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CS Eugene Wamalwa: Why I fled city politics

Water and Irrigation Cabinet Secretary Eugene Wamalwa. (Photo: Standard)

For the first time since he quietly pulled out of the race for Nairobi governor’s seat, Water and Irrigation Cabinet Secretary Eugene Wamalwa has opened up on his short-lived bid.

“I was betrayed,” he says.

In a candid interview with The Standard on Saturday, Mr Wamalwa says he dropped out of the race because “some people” from the Mt Kenya region refused to support him, branding him an “outsider”.

“My entry into city politics was received with a lot of support. Several leaders in the county supported my candidature. But down the road, I realised there was a group plotting against me because they were not comfortable with the big support I was getting,” the Water CS says.

Without mentioning names, Wamalwa said a powerful group comprising elected leaders and influential business people declared that the city was too important to be left to an outsider and that only one of their own should get the seat.

“Some people believe that Nairobi County is a crown in the jewel that should not be left to what they call an outsider as they referred to me. They forget that everybody is a player in Nairobi politics, they tried hard and I yielded,” he said.

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Wamalwa’s candidature was first publicly fronted by a group of Mt Kenya MPs led by Kabete legislator Ferdinard Waititu. During a church service at St Peter and Paul Catholic Church, Kiambu, in July last year, the MPs lauded the CS as a friend of President Uhuru Kenyatta and his deputy William Ruto, someone who would transform the city’s fortunes as governor.

The MPs, who included Kieni’s Kanini Kega, Kiambu Town’s Jude Njomo and Tigania’s Mpuri Aburi implored on the CS, who was also in attendance, to run for the seat.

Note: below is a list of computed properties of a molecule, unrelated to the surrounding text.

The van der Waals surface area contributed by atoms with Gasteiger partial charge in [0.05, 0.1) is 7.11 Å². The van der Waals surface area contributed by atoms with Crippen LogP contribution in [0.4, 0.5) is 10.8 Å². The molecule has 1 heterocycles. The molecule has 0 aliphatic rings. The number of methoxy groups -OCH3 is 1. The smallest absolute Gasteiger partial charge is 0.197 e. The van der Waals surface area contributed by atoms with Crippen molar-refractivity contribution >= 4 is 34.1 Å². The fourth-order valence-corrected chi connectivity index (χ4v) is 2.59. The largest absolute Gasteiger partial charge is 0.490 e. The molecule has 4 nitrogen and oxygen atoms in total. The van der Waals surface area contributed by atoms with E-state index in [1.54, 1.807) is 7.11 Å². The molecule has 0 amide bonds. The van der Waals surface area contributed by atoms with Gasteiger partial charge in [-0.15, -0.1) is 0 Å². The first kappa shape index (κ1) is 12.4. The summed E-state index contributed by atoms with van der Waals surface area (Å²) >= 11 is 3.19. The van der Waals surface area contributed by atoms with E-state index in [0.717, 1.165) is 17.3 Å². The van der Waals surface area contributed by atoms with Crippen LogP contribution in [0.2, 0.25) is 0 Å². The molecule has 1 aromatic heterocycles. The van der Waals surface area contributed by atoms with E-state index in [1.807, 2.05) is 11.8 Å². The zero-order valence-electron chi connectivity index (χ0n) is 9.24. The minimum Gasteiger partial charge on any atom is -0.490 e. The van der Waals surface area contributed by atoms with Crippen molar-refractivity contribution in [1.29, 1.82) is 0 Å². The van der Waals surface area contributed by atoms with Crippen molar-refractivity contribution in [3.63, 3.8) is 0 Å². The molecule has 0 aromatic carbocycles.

“We will make sure many residents of Kiambu who vote in Nairobi cast their votes for him,” said Waititu.

But on Friday, Waititu said he had indeed promised to support the CS but he (Wamalwa) never declared his interest for the seat publicly. “I said I would support him if he was interested, but I did not hear him declare,” he said.

Kega had urged Wamalwa to run, saying he was Jubilee’s best bet to winning the city.

“As the ruling party, we cannot have the capital city being governed by the Opposition. Wamalwa’s candidature would neutralise CORD’s dominance by drawing the Luhya bloc to Jubilee,” he said.

Immediately after the Kiambu endorsement, Wamalwa’s bid picked momentum fast. Support from his Western backyard and from President Kenyatta’s Mt Kenya region came swiftly. Close to 20 MPs from Western and 65 Members of the Nairobi County Assembly rallied behind him.

Bungoma Governor Ken Lusaka and his Vihiga counterpart Moses Akaranga voiced their support for Wamalwa, and so did MPs Ababu Namwamba (Budalangi), John Waluke (Sirisia), Benjamin Washiali (Mumias East), Ayub Savula (Lugari), Wafula Lazaro (Saboti), Janet Nangabo (Trans Nzoia) and Reginalda Wanyonyi (Bungoma).

Word went round that he was the President’s choice for the city seat.

But four months after Wamalwa’s political train on the Nairobi’s politics roared to life, it began to totter. Just as he joined, he would silently retire from the race.

Those who had endorsed his bid dumped him and shifted their allegiance to other camps. His rallies became the target of rowdy youths, which the CS blamed on his rivals.

Back door

Starehe MP Maina Kamanda, a strong supporter of former presidential candidate and now aspirant for Nairobi Peter Kenneth, accused politicians from outside Nairobi of misleading Wamalwa into expressing interest in the city’s top seat.

“The likes of Waititu and Gatundu South MP Moses Kuria introduced Wamalwa to Nairobi politics through the back door. They did not bother to prepare the ground for him and that became his undoing. He should have built consensus with local leaders in the city,” said Kamanda.

Others like Lugari MP Ayub Savula admitted that although they had endorsed his candidature, his bid would have been a “tall order”.

“The city is expansive, and densely populated. One needs a lot of resources and time. Besides, politics in the city revolve around the slums and require someone who knows the dynamics there,” said Savula.

Wamalwa left a crowded field of Jubilee Party aspirants keen to unseat Governor Evans Kidero. They include Nairobi Senator Mike Sonko, Dagoretti South MP Dennis Waweru, Nominated MP Johnson Sakaja, former Starehe MP Margaret Wanjiru and Kenneth.

He insists he would have easily trounced Governor Evans Kidero in the polls had he received genuine support from the Jubilee Party.

Wamalwa says he is under immense pressure to run for the Trans Nzoia gubernatorial seat but is yet to make up his mind.

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